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Off-farm investments in 2013

2013 looks to be the year of the enigma when stock markets flourish in spite of economic news that gives little reason for joy.

An armchair investor can look ahead with a degree of confidence that a broadly based investment strategy in Canadian large cap stocks and some exposure to American and global stocks will produce a good return.

Powering the rally

It helps to look under the hood to see what is powering this rally, for it is not obvious why a weak economy should support a strong investment market. In fact, corporate profits in Canada and the U.S. are up, driven by returning consumer confidence and, for capital-intensive industries, very low interest rates.

Corporate bonds have done very well as yield-hungry investors have bought up investment grade issues with yields to maturity of 3.5 to 4.5 per cent depending on term and rating. Big companies have been able to borrow at exceptionally low rates. Cheap money will strengthen their balance sheets and fatten shareholder dividends for years to come.

In bonds, corporate investment grade issues continue to have yields of 3.5 to 4.5 per cent or so to maturity. Provincial bonds have lower running yields, say 2.5 to 3.5 per cent for terms of five to 30 years, but their prices may rise in 2013 if only because they lagged Government of Canada issues in 2011 and corporate bonds in 2012. That would mean investors could buy an Ontario bond, get, say, a 2.8 per cent running yield and capture a capital gain of two per cent or so, if provincial bonds return to market favour. The downside is that if Canada remains mired in slow growth, then provincial finances may sour, provincial deficits may grow, and the prices of Ontario bonds could weaken further.

The wild card: China

The wild card in this mildly bullish outlook is China. If it has a hard landing and tumbles into a severe recession, then demand for Canadian resources will shrivel.

Reliable investments

For off-farm investments, it’s fair to ask what’s reliable. For the next few years, bonds will pay modestly. When interest rates rise, government bonds and investment grade corporate bonds with terms over 10 years will suffer.

There is also a question of expectations. As David Rosenberg, the chief economist of Bay Street money management firm Gluskin Sheff notes, we are in a zero return environment in which there is vast excess capacity in the world, especially in the U.S., no threat of inflation, where safety and a zero return on assets is a reasonable baseline and in which every other return over insured bank accounts and government bonds has some risk of failure.

At the end of December, the U.S. Fed resumed outright bond purchasing. That has the effect of driving down short U.S. interest rates, but given that they are mostly below one per cent, there is not going to be much downside to this move.

Where to put your money

With all of that noted, the question — the bottom line — is where to put your money?

Dividend paying common stocks, such as BCE Inc. with its five per cent yield, bank stocks with yields of 3.5 to 4.5 per cent, shares of regulated electrical utilities with yields of four to seven per cent, and large cap consumer staples companies like grocery stores with yields of two to four per cent all look good.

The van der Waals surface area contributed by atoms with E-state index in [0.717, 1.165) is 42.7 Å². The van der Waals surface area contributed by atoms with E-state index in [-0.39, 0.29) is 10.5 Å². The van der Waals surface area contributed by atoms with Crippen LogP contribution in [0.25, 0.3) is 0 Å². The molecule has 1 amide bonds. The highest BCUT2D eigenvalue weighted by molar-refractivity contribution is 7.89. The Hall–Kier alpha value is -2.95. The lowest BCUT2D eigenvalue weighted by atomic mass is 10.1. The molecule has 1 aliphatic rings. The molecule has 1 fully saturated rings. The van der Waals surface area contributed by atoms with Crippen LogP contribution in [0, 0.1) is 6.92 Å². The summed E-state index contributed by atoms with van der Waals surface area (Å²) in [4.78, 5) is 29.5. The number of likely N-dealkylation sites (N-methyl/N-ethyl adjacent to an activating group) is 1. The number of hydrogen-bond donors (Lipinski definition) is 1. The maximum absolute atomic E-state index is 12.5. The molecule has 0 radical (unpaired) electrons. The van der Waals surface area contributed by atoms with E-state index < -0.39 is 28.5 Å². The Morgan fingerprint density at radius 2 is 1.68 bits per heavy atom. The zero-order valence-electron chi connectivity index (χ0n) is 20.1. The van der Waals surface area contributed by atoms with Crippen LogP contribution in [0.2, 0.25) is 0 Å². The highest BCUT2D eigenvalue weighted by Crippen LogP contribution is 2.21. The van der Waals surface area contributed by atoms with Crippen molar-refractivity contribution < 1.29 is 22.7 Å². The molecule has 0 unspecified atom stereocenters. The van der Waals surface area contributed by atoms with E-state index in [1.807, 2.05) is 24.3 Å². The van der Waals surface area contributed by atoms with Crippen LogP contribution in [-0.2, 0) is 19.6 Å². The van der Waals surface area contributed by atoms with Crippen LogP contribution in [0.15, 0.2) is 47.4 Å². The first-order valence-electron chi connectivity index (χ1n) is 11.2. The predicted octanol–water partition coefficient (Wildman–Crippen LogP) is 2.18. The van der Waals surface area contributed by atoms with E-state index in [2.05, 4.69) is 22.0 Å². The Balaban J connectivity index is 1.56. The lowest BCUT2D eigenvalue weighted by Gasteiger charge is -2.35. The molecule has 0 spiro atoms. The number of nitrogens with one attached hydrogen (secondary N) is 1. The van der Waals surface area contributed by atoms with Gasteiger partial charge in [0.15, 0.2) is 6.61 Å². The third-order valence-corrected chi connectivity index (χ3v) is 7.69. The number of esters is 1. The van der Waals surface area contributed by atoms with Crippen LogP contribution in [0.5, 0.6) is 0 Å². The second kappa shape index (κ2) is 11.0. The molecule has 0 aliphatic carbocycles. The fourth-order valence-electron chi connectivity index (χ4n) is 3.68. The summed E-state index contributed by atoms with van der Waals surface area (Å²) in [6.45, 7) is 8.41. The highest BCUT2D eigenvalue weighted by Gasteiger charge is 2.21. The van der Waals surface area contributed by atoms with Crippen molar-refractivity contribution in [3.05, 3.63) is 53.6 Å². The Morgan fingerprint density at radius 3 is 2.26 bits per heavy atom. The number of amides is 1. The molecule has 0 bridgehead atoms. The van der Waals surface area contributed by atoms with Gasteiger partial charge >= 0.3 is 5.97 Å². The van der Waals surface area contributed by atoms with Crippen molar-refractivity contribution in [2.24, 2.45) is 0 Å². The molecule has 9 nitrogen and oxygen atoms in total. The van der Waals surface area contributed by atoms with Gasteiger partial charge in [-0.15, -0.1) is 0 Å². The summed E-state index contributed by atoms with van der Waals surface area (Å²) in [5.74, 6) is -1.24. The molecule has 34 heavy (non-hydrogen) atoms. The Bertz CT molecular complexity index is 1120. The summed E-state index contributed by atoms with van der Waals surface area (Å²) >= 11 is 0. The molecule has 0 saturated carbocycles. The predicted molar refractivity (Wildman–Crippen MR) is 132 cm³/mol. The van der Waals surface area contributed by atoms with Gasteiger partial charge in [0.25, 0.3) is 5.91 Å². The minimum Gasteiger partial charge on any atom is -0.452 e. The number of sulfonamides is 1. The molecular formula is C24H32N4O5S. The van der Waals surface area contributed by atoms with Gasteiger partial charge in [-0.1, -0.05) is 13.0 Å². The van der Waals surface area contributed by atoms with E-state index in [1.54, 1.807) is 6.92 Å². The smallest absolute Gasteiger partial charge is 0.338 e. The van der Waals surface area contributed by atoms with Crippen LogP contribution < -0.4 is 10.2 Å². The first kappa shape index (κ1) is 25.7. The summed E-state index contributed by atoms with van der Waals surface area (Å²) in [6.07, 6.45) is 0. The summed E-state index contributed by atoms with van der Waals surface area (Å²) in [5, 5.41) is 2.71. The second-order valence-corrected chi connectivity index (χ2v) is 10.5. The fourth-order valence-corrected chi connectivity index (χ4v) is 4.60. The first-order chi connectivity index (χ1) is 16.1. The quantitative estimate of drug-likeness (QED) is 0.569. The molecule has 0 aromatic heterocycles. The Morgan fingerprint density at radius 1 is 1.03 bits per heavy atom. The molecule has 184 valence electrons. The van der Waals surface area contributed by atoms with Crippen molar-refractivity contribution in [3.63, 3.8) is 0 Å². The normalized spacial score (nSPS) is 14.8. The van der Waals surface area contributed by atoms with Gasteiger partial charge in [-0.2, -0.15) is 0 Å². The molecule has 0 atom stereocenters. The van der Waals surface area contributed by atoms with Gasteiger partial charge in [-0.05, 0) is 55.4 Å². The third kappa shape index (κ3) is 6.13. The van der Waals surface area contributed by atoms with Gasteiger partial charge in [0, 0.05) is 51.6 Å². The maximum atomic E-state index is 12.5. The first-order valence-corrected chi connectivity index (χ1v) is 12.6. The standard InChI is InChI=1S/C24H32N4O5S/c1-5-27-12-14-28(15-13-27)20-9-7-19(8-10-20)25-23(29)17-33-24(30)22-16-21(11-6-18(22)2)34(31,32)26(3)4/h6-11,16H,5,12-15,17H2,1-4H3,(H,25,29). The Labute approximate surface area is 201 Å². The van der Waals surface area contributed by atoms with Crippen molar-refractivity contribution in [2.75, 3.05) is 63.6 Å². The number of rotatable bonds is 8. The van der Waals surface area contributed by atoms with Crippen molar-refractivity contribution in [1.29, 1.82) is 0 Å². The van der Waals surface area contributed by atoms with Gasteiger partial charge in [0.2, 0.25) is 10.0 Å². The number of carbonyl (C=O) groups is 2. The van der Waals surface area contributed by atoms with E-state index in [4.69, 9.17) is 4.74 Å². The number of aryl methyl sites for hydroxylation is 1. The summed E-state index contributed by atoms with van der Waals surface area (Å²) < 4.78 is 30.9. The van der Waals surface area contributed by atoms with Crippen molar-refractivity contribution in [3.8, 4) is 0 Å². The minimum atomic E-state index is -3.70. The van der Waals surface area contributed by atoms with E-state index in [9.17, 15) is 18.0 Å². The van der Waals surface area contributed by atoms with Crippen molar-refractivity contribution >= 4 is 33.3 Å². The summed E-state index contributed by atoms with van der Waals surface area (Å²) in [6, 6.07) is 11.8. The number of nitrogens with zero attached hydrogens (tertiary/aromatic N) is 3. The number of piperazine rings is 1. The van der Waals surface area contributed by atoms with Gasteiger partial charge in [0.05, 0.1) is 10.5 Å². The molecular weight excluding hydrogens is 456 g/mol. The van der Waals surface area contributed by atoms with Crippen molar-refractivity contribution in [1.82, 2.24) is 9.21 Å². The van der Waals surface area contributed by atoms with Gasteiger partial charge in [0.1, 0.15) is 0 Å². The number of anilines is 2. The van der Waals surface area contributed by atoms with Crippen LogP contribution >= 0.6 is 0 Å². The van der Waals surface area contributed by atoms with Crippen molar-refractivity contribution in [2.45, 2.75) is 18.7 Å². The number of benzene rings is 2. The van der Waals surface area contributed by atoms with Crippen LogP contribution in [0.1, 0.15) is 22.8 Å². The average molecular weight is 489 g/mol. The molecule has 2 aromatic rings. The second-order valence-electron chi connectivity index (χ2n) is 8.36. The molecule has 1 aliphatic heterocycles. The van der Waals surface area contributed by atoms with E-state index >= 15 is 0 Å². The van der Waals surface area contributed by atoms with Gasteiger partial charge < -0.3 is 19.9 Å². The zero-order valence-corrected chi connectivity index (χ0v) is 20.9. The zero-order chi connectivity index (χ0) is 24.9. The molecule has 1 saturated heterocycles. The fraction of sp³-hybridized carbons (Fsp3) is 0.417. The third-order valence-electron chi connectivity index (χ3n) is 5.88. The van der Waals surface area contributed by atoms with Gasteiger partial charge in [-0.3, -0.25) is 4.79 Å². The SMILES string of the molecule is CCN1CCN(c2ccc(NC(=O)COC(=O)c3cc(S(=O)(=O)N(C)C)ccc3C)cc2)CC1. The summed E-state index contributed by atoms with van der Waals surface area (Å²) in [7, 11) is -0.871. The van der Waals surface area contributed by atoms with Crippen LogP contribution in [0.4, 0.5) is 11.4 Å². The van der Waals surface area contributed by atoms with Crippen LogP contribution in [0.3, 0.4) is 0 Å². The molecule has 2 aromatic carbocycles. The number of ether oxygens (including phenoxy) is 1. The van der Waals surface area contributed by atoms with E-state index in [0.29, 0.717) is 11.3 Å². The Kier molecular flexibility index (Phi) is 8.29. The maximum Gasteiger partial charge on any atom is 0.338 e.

Dividends represent 80 per cent of returns on common stocks. They are a backstop if stock prices tumble. The biggest companies almost never cut dividends, for if they did, their future costs of raising money would soar. Investors would no longer trust them. No chartered bank cut its dividend in the 2008-09 credit crisis and none is likely to do so in the foreseeable future. Note that this forecast does not apply to large American banks nor to big European banks, which seem to have a rare ability to be where trouble lies.

Where not to go

Where one should not be in 2013 and onward is the corresponding question.

I would suggest that speculating in housing is a bad idea. Buying a home for yourself and perhaps for resale after the kids are grown is reasonable. But speculation is not, for the ability of young families to buy homes is declining. The way our parents got retirement money was often through sale of homes to people just starting out. Now that does not work, for the price of housing in most cities has risen faster than individual incomes.

There is a house construction revival, very mild and meek, in the U.S. It will be sustained only if the U.S. economy returns to strength. This is a double bet a conservative investor would not take.


A final word: Diversify. A November, 2012 survey by Bloomberg of economists’ predictions on interest rates trends since 2001 showed that 97 per cent of the economists’ trend forecasts were wrong. We are in a time in which conventional macroeconomics does not work. Interest rates are now controlled by central banks, not markets. To survive in this climate, you need, in poker-speak, a full house of investments: farm land, dividend-paying common stocks, perhaps some investment grade corporate bonds with terms of seven years or less — they won’t suffer too much when interest rates rise, a hefty bank balance, and a lot of patience.

This time of troubles will end, for every trend is just that, a temporary thing. Until then, defensive investing and diversification will separate the winners from the losers. †

About the author


Andrew Allentuck’s book, “Cherished Fortune: Build Your Portfolio Like Your Own Business,” written with co-author Benoit Poliquin, was recently published by Dundurn Press.



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